Can I Modify My Current Child Custody Order?
In order for you to modify your current custody order, you must file a motion with the court, but you must meet two criteria at the offset.
-The first one is you must show that there has been a substantial change in circumstances from the time that the last order was issued.
-The second thing is that the modification must be in the best interest of the child.
Those are the two hurdles that you must jump through for the court to modify a current custody order. What is a substantial change in circumstance? Well, that could be any number of things but I’m going to give you the basic four:
Number one: One of the parents wants to relocate out of state. They have a better job or a better opportunity that they can provide a better lifestyle for the child. That might be considered a substantial change and that parent must then get permission from the court to relocate the child out of state and to modify the current custody order giving them primary custody from a joint-custody agreement.
Number two: One parent is refusing to abide by the current order. If this is the case, then you go to the court, file a motion and you tell the court that the other parent is not abiding by the order.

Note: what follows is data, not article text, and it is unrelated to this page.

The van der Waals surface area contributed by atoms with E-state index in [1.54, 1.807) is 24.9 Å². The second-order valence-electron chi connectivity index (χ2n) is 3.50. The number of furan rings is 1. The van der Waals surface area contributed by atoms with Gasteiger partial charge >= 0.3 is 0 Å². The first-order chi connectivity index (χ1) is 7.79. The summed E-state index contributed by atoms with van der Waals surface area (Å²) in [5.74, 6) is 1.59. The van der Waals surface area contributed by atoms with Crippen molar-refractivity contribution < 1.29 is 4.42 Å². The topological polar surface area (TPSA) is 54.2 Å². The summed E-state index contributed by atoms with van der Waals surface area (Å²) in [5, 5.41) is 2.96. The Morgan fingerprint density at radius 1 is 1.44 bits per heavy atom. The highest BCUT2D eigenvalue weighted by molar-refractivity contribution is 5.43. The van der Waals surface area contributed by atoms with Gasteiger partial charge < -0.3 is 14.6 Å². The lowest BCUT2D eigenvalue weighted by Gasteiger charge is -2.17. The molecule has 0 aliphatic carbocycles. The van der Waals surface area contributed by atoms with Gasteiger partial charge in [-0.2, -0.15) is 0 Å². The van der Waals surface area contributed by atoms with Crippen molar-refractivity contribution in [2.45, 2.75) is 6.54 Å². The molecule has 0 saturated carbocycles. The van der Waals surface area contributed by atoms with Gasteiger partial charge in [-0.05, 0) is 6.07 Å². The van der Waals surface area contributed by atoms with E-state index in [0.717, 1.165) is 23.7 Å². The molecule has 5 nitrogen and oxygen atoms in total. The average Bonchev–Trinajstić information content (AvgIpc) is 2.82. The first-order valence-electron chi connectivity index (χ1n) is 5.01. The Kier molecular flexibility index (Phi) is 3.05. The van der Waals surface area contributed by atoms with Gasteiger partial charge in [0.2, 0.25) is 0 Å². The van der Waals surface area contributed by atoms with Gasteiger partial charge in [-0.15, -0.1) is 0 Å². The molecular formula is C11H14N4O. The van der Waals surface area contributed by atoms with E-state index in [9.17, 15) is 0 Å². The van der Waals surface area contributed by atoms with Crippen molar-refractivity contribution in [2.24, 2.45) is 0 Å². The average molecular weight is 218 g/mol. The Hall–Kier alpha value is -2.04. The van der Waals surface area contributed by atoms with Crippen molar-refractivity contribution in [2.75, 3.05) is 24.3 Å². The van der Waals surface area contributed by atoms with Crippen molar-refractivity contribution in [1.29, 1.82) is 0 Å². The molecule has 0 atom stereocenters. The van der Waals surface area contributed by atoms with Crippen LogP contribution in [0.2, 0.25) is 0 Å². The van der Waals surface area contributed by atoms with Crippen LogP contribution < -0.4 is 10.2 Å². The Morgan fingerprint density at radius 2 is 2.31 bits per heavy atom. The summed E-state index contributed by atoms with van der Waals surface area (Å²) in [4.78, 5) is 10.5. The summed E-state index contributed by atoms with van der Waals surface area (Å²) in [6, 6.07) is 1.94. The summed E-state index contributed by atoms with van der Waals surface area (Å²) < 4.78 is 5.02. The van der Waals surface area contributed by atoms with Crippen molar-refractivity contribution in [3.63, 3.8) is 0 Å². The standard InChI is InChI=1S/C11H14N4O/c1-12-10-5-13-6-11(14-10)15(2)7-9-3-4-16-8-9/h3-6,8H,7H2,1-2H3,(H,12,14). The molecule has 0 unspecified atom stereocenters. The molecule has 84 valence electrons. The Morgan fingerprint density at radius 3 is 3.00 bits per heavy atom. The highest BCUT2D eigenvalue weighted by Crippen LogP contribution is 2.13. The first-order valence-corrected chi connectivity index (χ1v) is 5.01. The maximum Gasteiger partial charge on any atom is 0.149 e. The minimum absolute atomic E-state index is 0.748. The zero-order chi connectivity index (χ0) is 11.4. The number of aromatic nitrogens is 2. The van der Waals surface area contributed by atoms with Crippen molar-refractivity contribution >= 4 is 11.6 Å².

Number three: The child’s needs have changed. For example, the child might have developed some sort of special needs that one parent is more capable of handling than the other. This is another reason why you might want to ask the court to modify and give you primary custody because you’re able to take care of the child’s needs that were not present when the first order was issued.
And number four: The parent’s situation has changed. For example, I have had cases where we have a parent who was struggling with addiction, and at the time that the first custody order was issued that parent was struggling and they were not able to be given awarded joint custody. Now that parent has gone through classes has kicked the habit, no longer is addicted to that substance and therefore wants the opportunity to have that order modified so that they can now ask the court to give them joint custody of their children.
So those are four examples of reasons why you might want to be able to get a modification of a current custody order because one, it is a substantial change in the circumstances, and two because it is in the best interest of the child. So remember, those are the two criteria that you must meet when you want to modify your current custody order. I hope this has clarified this topic a little bit and if you have further questions or want to discuss this further with me, go to vegasdivorcemeeting.com. I’ll be more than happy to discuss this further with you.
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